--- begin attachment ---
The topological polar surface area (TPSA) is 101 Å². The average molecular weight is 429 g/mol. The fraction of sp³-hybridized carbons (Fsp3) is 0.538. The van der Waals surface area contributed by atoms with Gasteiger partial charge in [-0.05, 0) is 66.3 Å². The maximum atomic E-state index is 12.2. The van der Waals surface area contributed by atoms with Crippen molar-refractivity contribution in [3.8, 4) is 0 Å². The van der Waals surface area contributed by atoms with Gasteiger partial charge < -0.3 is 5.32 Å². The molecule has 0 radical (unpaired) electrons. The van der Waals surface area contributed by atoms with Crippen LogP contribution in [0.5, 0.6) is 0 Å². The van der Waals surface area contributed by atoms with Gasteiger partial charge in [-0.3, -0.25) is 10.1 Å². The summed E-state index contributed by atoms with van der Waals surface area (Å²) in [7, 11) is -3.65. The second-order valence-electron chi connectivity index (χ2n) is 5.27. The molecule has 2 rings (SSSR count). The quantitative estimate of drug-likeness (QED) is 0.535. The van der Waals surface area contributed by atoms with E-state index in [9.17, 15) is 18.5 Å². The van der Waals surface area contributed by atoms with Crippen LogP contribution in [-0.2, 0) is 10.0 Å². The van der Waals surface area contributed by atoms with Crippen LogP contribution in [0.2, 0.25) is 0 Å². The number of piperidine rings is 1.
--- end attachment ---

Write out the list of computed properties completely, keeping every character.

The topological polar surface area (TPSA) is 101 Å². The average molecular weight is 429 g/mol. The fraction of sp³-hybridized carbons (Fsp3) is 0.538. The van der Waals surface area contributed by atoms with Gasteiger partial charge in [-0.05, 0) is 66.3 Å². The maximum atomic E-state index is 12.2. The van der Waals surface area contributed by atoms with Crippen molar-refractivity contribution in [3.8, 4) is 0 Å². The van der Waals surface area contributed by atoms with Gasteiger partial charge < -0.3 is 5.32 Å². The molecule has 0 radical (unpaired) electrons. The van der Waals surface area contributed by atoms with Crippen LogP contribution in [0.5, 0.6) is 0 Å². The van der Waals surface area contributed by atoms with Gasteiger partial charge in [-0.3, -0.25) is 10.1 Å². The summed E-state index contributed by atoms with van der Waals surface area (Å²) in [7, 11) is -3.65. The second-order valence-electron chi connectivity index (χ2n) is 5.27. The molecule has 2 rings (SSSR count). The quantitative estimate of drug-likeness (QED) is 0.535. The van der Waals surface area contributed by atoms with E-state index in [9.17, 15) is 18.5 Å². The van der Waals surface area contributed by atoms with Crippen LogP contribution in [-0.2, 0) is 10.0 Å². The van der Waals surface area contributed by atoms with Crippen LogP contribution in [0.2, 0.25) is 0 Å². The number of piperidine rings is 1.